The Korea Herald


[Herald Interview] Moon vows all-out efforts to resolve NK nukes

Liberal frontrunner says Seoul should take the lead in resolving Pyongyang's military threat

By Yeo Jun-suk

Published : April 10, 2017 - 21:02

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 Liberal presidential candidate Moon Jae-in has vowed all-out efforts to resolve military tension on the Korean Peninsula, if elected, expressing confidence in dealing with both North Korean leader Kim Jong-un and US President Donald Trump. 

In an interview with The Korea Herald on Monday, the leading candidate said South Korea has been reduced to a “spectator” in the issue of its own survival, pledging to step up diplomacy and take the lead in any talks for peace on the peninsula.

“The issue of the Korean Peninsula is our problem and we are directlyinvolved in the North Korean nuclear issue. I feel that we should take the lead. At present, we are spectators who hope for the US-China talks to go well,” Moon, 64, said at a restaurant in Seoul.   

Moon Jae-in. Park Hae-mook/The Korea Herald Moon Jae-in. Park Hae-mook/The Korea Herald

Describing the North’s Kim Jong-un as an “irrational” leader and the US president as a “savvy businessman,” the liberal politician said he would directly negotiate with Kim to ease tension and strike a better deal with President Trump than past Korean presidents. 

“We must recognize (Kim Jong-un) as North Korea’s leader, and if we are to resolve the nuclear issue we must negotiate (with Kim),” he said. 

“I don’t consider President Trump (as being) in the same category with Kim Jong-un. I think he is someone who derives a rational decision from his calculations. So I think communicating with President Trump would be easier. This is because Korea and the US have shared interests.” 

The Democratic Party of Korea’s flag-bearer -- who throughout the interview was poised and attentive despite looking tired -- sounded stern when he expressed concern about the Trump administration’s unilateral approach toward Pyongyang.

Tensions have mounted over the Korean Peninsula, as the US government has hinted at military options against North Korea’s missile and nuclear programs.

In an apparent show of force, the US military, which on Friday fired missiles at a Syrian air base in retaliation against a chemical attack on civilians, is sending the Carl Vinson Strike Group to Korean waters.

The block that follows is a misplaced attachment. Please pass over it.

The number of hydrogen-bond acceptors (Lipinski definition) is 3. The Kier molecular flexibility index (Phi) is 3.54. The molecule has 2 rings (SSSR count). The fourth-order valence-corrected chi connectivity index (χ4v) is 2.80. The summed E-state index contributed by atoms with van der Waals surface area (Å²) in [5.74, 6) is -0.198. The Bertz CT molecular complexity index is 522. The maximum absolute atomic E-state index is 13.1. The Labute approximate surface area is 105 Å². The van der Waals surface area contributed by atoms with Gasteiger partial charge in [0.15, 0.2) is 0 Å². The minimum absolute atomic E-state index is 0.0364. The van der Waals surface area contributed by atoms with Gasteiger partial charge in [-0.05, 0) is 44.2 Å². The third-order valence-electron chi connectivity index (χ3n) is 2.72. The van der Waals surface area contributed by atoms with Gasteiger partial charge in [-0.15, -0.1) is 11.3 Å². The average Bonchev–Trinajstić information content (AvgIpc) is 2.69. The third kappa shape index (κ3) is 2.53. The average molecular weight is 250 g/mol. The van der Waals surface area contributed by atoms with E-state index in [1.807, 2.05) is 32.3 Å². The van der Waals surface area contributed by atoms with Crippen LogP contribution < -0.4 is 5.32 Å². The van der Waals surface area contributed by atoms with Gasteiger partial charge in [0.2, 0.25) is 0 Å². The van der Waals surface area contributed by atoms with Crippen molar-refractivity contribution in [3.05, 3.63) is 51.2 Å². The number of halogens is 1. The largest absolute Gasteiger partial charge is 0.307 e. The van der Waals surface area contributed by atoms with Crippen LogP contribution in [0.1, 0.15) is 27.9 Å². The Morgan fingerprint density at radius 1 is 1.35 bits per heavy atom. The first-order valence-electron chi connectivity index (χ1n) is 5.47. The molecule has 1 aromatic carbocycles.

“No military action on North Korea should take place without the consent of South Korea,” Moon stressed, “particularly when Seoul is without its commander in chief.

South Korean President Park Geun-hye was removed from power on March 10 and Prime Minister Hwang Kyo-ahn is the acting president and chief military commander until the presidential election on May 9.

The dispatch of the US strike group came shortly after President Trump met Chinese leader Xi Jinping in their first summit, with North Korea’s evolving military threat topping their agenda.

Despite high expectations, the meeting failed to produce a major breakthrough.

Referring to the summit as a “disappointment,” Moon said South Korea should take the lead in resolving military threats from Pyongyang, which has conducted ballistic missile tests and inched closer to another nuclear test.  

Moon Jae-in (Park Hyun-koo/The Korea Herald) Moon Jae-in (Park Hyun-koo/The Korea Herald)
South Korea has been “totally sidelined” throughout the process by the two powerhouses US and China, Moon asserted.

But the candidate declined to specify what kind of policy he would pursue if he takes office -- including whether to reopen Kaesong industrial park, following its shutdown in 2016 -- other than stressing strong coordination with Washington. 

Previously he said he would not just reopen the inter-Korean factory complex, first established and promoted under liberal Presidents Kim Dae-jung and Roh Moo-hyun, but would seek to expand it.

The complex was closed in response to Pyongyang’s satellite launch and nuclear test in January 2016.

“First, close cooperation with the US must be established so that if (South Korea’s) North Korean policies need to be changed, we can request the US to alter theirs. The Trump administration considers the Obama administration and earlier Republican administrations to have failed in this regard, so Trump himself has hinted at changes in the US’ North Korean policies.”

With the upcoming presidential competition shaping up to be a two-way race between Moon and the People’s Party candidate Ahn Cheol-soo, Moon said Ahn is not a leader who can carry out social reform in the aftermath of the corruption scandal surrounding former President Park.

“The most important thing is the demand of the times, and I have always been with the candlelight protests. In contrast, Ahn emphasizes that he did not participate. (Ahn and I) have fundamentally different perceptions of the times.”

By Yeo Jun-suk ( and Jo He-rim (